Why was the film so popular as to sweep the Academy Awards? The Everyman appeal of Crosby had something to do with it. By 1944, Crosby was legendary: He had played the happy-go-lucky suitor in 1930’s singing boy-gets-girl films and was the comic co-star of a series of exotic road musicals, beginning with Road to Singapore (1940), with Bob Hope and Dorothy Lamour. He entertained troops with the United Service Organization for National Defense (USO), and his sentimental recording of Irving Berlin’s “White Christmas” was a holiday favorite among soldiers and civilians. Fifty million radio fans tuned in weekly to Kraft Music Hall, which Crosby had hosted since 1935. Biographer Gary Giddins states that Crosby’s “was the voice of the nation, the cannily informal personification of hometown decency—friendly, unassuming, melodious, irrefutably American.” Audiences and the Academy prized those traits in a screen priest, as well as in a troubadour.

Many Americans linked the amiable, easygoing ways of Crosby’s Father O’Malley with the friendships and homeland freedoms they hoped to preserve in World War II. Indeed, whether dealing with his crotchety fellow priest, the neighborhood toughs, or mortgage holders demanding the interest they are owed, amiable O’Malley simply chatted with them the way ordinary neighbors would. Finding common bonds in baseball, music, or heritage, he drew on an unlikely circle of friends—not sermons—to make things right. Hence, baseball-loving troublemakers began singing, an opera diva friend helped replenish church coffers, Father Fitzgibbon’s Irish mother made a surprise visit, and a golfing priest took over for O’Malley when the affable cleric moved on.

Unlike the rousing tunes of Star-Spangled Rhythm (1942) and other patriotic extravaganzas of the 1940’s, the sound track of Going My Way was subdued. The film’s four songs were performed a cappella, with simple piano accompaniment, or with the soft, melodic backing of a choir. With lyrics about tradition, love’s lasting power, and wise choices, the music added an intimate and thoughtful, if not overtly patriotic, mood to McCarey’s wartime offering.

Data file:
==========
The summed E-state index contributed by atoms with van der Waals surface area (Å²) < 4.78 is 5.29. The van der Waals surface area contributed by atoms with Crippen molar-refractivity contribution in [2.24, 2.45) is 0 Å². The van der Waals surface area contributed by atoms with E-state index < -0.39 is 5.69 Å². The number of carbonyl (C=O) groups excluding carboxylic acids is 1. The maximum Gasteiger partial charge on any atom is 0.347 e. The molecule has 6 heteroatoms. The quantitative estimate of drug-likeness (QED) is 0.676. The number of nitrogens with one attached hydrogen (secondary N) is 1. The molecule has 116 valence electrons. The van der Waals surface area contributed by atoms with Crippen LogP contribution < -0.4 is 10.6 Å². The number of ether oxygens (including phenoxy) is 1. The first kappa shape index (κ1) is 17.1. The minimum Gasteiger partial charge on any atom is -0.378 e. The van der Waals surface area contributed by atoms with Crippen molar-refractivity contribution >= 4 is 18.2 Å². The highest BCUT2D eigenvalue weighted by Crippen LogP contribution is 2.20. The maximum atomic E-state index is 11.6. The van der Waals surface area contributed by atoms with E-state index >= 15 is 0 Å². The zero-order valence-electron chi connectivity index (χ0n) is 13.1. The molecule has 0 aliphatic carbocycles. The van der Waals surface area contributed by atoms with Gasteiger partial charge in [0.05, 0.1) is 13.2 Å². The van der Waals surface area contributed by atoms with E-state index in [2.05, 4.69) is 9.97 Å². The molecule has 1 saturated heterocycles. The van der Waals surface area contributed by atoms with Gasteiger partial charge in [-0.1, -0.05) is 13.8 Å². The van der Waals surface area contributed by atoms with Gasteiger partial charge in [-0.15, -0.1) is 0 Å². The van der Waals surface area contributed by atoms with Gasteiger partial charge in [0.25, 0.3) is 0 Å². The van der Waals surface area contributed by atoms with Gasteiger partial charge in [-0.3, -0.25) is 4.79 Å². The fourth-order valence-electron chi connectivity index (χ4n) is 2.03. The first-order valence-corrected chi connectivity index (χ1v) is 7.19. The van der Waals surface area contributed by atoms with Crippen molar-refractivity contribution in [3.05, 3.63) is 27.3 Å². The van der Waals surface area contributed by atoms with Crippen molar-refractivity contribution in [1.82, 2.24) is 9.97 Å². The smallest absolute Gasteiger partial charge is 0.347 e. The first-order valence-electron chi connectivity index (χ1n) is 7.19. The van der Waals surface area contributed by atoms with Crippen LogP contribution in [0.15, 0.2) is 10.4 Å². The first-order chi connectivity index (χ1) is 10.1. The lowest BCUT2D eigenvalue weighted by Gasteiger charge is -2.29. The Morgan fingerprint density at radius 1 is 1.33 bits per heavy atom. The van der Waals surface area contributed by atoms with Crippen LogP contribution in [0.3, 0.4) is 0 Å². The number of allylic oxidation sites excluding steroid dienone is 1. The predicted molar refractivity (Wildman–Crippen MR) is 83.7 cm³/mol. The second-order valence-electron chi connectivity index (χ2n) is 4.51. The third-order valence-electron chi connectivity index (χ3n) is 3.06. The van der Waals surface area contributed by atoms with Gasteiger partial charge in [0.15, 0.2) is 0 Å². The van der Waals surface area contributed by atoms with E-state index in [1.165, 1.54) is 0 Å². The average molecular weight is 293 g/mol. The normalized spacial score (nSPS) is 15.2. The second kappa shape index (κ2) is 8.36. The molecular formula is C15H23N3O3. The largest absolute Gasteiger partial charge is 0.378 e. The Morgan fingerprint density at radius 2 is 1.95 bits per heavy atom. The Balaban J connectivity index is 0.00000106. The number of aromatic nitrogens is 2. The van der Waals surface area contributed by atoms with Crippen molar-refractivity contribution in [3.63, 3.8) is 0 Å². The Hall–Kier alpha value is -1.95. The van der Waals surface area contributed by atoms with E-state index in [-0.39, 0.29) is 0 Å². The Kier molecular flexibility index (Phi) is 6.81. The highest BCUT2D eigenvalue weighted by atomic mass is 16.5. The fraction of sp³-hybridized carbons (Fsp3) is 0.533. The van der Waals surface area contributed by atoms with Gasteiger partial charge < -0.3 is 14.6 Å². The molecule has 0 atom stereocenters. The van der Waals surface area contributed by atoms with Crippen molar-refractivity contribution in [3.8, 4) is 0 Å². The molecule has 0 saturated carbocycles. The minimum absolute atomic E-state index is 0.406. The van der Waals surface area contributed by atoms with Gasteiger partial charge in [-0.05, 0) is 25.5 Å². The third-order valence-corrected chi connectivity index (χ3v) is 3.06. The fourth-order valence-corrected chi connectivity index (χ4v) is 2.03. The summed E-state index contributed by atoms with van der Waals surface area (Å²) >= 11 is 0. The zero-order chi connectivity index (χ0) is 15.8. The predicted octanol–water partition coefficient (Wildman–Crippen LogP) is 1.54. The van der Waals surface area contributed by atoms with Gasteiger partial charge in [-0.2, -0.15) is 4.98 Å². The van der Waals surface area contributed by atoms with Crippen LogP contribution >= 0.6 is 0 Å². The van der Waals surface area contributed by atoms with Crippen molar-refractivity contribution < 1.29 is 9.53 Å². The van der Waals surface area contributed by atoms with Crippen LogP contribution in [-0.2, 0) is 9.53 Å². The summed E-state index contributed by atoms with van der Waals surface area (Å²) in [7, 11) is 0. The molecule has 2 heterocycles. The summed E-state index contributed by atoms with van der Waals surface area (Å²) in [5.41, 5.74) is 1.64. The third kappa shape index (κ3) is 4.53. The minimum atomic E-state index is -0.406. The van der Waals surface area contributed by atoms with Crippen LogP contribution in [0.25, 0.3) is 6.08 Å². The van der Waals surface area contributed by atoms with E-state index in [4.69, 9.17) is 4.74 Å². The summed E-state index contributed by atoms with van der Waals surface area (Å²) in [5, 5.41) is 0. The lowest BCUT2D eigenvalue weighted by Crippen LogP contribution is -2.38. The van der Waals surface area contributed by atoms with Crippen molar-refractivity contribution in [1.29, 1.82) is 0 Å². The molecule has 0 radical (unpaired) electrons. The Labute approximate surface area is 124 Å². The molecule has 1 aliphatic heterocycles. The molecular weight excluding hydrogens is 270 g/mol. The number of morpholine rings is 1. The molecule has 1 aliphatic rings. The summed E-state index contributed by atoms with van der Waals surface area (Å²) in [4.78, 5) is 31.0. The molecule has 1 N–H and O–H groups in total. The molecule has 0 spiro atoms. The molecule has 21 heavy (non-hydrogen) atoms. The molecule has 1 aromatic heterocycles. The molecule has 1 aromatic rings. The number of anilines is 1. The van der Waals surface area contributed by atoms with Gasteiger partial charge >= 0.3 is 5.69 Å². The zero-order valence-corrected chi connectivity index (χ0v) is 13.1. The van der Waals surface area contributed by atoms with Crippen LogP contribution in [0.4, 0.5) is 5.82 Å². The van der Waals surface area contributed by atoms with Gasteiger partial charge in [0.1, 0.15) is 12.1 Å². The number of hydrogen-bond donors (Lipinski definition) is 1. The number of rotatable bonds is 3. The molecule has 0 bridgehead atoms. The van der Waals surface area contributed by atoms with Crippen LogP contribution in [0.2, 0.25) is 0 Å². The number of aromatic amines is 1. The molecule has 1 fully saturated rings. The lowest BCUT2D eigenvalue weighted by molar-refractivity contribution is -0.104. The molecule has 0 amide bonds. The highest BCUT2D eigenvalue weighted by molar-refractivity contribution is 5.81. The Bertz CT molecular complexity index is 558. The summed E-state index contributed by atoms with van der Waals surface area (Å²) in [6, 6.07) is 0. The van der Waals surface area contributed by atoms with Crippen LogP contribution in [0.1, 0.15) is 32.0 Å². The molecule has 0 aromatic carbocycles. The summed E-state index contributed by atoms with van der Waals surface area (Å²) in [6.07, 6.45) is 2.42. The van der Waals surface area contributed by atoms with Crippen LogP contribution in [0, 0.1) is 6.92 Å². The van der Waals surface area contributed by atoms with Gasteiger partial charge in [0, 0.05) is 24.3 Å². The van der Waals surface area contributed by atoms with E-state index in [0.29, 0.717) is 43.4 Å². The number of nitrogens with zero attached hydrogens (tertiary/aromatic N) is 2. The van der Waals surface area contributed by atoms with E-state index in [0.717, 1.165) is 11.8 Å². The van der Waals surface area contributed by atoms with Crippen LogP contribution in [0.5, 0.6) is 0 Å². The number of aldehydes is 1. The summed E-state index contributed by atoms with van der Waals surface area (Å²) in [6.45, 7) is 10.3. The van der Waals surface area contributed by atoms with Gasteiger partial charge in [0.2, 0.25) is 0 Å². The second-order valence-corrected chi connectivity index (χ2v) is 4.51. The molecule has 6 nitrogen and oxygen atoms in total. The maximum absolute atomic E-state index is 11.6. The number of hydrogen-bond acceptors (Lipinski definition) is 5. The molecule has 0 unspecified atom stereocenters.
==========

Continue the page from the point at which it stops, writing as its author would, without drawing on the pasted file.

Moreover, while many successful wartime pictures recounted military campaigns, Going My Way embraced homefront sacrifice: A newly uniformed groom left for Air Force duty, a parish lad returned home in a box, and money for rents and mortgages was in short supply. Still, Going My Way offered a brighter, more forgiving view of human nature and frailties than did Double Indemnity Double Indemnity (Wilder) (1944) and Gaslight Gaslight (Cukor) (1944), two dark films about deception and crime that also landed nominations for Best Picture of 1944. These early film noirs Film noir may have expressed the mood of many Americans confronted with the horrors of war, but the hopeful film actively sought to ameliorate that mood.

The few critics who took issue with Going My Way’s sweetness and tidy resolution found much else to praise. James Agee Agee, James , 1944 movie reviewer for Time and The Nation, praised its “delight of human character” and called Fitzgerald’s rendering of Father Fitzgibbon “the finest, funniest and most touching portrayal of old age that has yet reached the screen.” Not surprising, audiences flocked to Going My Way in record numbers; in its time, it was the highest-grossing film in Paramount Pictures history.

Roman Catholics welcomed Going My Way for reasons different from those of the Academy. The Christian Century, a major periodical, lauded the film’s “old-fashioned, simple Christianity” and friendly interaction between parishioners and priests. Catholic World noted a sensitive portrayal of age giving way to youth. In 1945, Crosby reprised his role as Father O’Malley in The Bells of St. Mary’s Bells of St. Mary’s, The (McCarey) , a McCarey-directed sequel that sent O’Malley to rescue a crumbling parish school headed by actor Ingrid Bergman as an ailing mother superior. Pope Pius XII thanked Crosby via letter for humanizing the priesthood and, later, granted the actor an audience in part because of his portrayal of O’Malley in the films.